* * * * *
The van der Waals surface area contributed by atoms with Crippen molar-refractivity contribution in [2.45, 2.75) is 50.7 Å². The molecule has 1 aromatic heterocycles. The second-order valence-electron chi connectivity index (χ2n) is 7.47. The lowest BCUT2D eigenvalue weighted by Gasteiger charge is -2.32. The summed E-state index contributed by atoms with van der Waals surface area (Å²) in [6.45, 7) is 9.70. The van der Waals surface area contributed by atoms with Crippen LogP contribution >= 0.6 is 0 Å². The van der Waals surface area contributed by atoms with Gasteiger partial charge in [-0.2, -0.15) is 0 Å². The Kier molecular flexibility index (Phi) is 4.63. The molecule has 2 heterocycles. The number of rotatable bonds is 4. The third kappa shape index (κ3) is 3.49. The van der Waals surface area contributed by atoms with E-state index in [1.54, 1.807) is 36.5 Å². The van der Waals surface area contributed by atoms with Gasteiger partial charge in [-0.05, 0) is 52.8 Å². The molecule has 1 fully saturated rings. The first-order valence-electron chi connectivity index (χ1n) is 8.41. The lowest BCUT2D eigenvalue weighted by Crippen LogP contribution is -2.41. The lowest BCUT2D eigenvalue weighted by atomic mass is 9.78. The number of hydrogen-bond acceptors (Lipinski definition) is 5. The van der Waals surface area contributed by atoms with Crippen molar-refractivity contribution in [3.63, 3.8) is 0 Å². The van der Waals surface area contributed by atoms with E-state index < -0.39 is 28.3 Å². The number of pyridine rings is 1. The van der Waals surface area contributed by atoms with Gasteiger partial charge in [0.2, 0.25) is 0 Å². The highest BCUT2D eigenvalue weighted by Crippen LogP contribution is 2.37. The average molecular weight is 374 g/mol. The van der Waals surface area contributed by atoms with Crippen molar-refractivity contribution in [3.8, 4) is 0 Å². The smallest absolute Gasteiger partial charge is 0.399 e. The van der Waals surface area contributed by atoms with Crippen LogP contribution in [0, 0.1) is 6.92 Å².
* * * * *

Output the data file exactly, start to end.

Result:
The van der Waals surface area contributed by atoms with Crippen molar-refractivity contribution in [2.45, 2.75) is 50.7 Å². The molecule has 1 aromatic heterocycles. The second-order valence-electron chi connectivity index (χ2n) is 7.47. The lowest BCUT2D eigenvalue weighted by Gasteiger charge is -2.32. The summed E-state index contributed by atoms with van der Waals surface area (Å²) in [6.45, 7) is 9.70. The van der Waals surface area contributed by atoms with Crippen LogP contribution >= 0.6 is 0 Å². The van der Waals surface area contributed by atoms with Gasteiger partial charge in [-0.2, -0.15) is 0 Å². The Kier molecular flexibility index (Phi) is 4.63. The molecule has 2 heterocycles. The number of rotatable bonds is 4. The third kappa shape index (κ3) is 3.49. The van der Waals surface area contributed by atoms with E-state index in [1.54, 1.807) is 36.5 Å². The van der Waals surface area contributed by atoms with Gasteiger partial charge in [-0.05, 0) is 52.8 Å². The molecule has 1 fully saturated rings. The first-order valence-electron chi connectivity index (χ1n) is 8.41. The lowest BCUT2D eigenvalue weighted by Crippen LogP contribution is -2.41. The lowest BCUT2D eigenvalue weighted by atomic mass is 9.78. The number of hydrogen-bond acceptors (Lipinski definition) is 5. The van der Waals surface area contributed by atoms with Crippen molar-refractivity contribution in [3.63, 3.8) is 0 Å². The van der Waals surface area contributed by atoms with E-state index < -0.39 is 28.3 Å². The number of pyridine rings is 1. The van der Waals surface area contributed by atoms with Gasteiger partial charge in [0.2, 0.25) is 0 Å². The highest BCUT2D eigenvalue weighted by Crippen LogP contribution is 2.37. The average molecular weight is 374 g/mol. The van der Waals surface area contributed by atoms with Crippen molar-refractivity contribution in [3.8, 4) is 0 Å². The smallest absolute Gasteiger partial charge is 0.399 e. The van der Waals surface area contributed by atoms with Crippen LogP contribution in [0, 0.1) is 6.92 Å².